• Do governors share same passion and understanding? Do they understand pupil groups? Do they challenge and support leadership ?
  • What is the effectiveness of SMSC
  • Is vision and ethos clear on website? What information is on your website and what messages does it send about your school. Remember – inspectors will look at this before coming into your school to consider their ‘lines of enquiry’

With regards to Local Area inspections, Mary was just urging us to play our part in the overall information gathering in relation to SEND when inspectors come into school to look at EHCP plans and talk to various stakeholders about their experience of the process.

What was interesting was that after Mary had spoken, there were very few questions. The reason for this was that everybody had felt that Mary had answered the questions they had wanted to ask during her presentation. I hope sharing this with you has answered some of your questions too.

With my best wishes

Mary Isherwood

 

 

Inclusion ( Insert definition here)

inclusion
ɪnˈkluːʒ(ə)n/
noun
 1. the action or state of including or of being included within a group or structure.
“They have been selected for inclusion in the scheme”
Oxford Dictionary

Maybe I am slightly late to the party, however over recent weeks there has been alot of discussion on Twitter with regards to Inclusion of pupils with SEND in mainstream education and a number of blogs which have followed. I am grateful to @JulesDaulby for collating many of them on her blog site here: https://mainstreamsen.wordpress.com/

As I write this I am fully aware of how controversial and emotive this topic can be and how definitions of what ‘Inclusion’ actually is can vary so much, hence, as pondered what it meant to me, it led me to the title of this blog.

Time for me to put my two penneth in………………

I would personally like to approach inclusion from the perspective of all of our pupils being on a continuum of learning needs. In this context, for me inclusion is about a personalised learning package which meets each pupil’s individual and holistic needs. That would include their learning environment whether mainstream, special, part – time in each, unit etc but also their personalised curriculum. For me it is not about one or the other being a preferred option  – it is about what ever is the most appropriate for the individual to meet their needs.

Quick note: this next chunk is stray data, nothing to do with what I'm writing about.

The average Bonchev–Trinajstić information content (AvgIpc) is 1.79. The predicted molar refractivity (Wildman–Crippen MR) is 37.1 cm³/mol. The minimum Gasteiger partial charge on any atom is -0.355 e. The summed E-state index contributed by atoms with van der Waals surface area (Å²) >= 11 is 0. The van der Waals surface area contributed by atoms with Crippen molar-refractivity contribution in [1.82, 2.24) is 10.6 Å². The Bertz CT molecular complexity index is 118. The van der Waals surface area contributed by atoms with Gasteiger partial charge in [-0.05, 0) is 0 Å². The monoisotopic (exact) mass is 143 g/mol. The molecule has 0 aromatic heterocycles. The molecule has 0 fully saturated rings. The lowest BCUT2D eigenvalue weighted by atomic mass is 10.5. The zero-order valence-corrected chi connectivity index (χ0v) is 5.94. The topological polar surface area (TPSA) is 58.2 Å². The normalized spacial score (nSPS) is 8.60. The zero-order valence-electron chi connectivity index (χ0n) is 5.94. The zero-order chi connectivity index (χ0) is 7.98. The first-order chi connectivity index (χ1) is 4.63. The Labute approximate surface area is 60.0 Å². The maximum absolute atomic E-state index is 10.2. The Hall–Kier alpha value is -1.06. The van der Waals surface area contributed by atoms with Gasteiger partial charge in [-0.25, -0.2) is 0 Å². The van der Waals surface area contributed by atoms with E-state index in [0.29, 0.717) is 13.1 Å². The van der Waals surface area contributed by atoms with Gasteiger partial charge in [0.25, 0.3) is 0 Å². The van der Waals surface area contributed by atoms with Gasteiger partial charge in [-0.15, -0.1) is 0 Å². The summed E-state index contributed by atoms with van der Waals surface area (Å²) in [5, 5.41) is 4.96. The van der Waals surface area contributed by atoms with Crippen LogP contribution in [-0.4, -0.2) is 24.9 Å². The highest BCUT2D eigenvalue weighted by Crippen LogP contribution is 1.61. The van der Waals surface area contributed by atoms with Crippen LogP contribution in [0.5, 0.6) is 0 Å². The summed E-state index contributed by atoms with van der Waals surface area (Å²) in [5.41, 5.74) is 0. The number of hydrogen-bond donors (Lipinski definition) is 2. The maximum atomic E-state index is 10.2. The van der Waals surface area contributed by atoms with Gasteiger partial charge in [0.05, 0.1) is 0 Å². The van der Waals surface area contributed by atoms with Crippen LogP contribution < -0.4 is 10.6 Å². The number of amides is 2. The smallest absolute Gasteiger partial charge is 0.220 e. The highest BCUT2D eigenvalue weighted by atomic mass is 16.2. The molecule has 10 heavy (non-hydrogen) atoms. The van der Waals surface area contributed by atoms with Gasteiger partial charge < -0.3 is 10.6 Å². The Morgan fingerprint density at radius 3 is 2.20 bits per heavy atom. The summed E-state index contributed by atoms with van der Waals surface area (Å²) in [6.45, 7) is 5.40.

I get frustrated in many ways when I hear links to mainstream schools for our pupils with SEND being referred to as ‘inclusion’ as if they are not included in the system without this. Don’t get me wrong, we work closely with mainstream schools to support them to be as ‘inclusive’ as possible in terms of educating as many pupils with SEND in mainstream settings as possible, however, for some of our pupils, the most ‘inclusive’ setting to meet their needs is actually a base in a specialist setting either for all, most or some of the time.

I know there are many imperfections in the system in terms of being able to achieve the  optimum of personalisation however, my personal position is that I do not see the existence of specialist provisions as being a barrier to inclusion but an essential part of a multi- faceted education system in which I will continue to advocate on behalf of all of our pupils in ensuring their individual needs are met in the best possible way.

 

 

 

A strong voice ‘building’ for the future

new school and bus

Tomorrow is a big day for Camberwell Park School  (@CamberwellPark) as we welcome our pupils to our  new school building.

We learned back in 2012 we were finally destined to get a new building as part of the Priority School Building Programme . The news could have not come soon enough as the building we have been inhabiting was in such a poor state of disrepair. During my tenure as head teacher we had experienced a complete ceiling collapse in the hall, a fire in the electric cupboard and a gas explosion never mind the leaks into the school every time it rained! Our pupils and the staff were finally destined to get the building they deserved! You can read the DfE press release about our new building here

As headteacher, right from the start it was important to me to ensure that the whole school community had a voice in the development of the new school so staff, parents / carers, governors and members of the multi-agency team were all consulted:

But what about the pupils?

They have been involved and included all the way through in ways that are relevant and meaningful to them such as:

Drawing pictures of the things they wanted in the new school and voting for colours for the feature walls in the classrooms.

ramp and bigger bikes     voting for colours  shapes pupil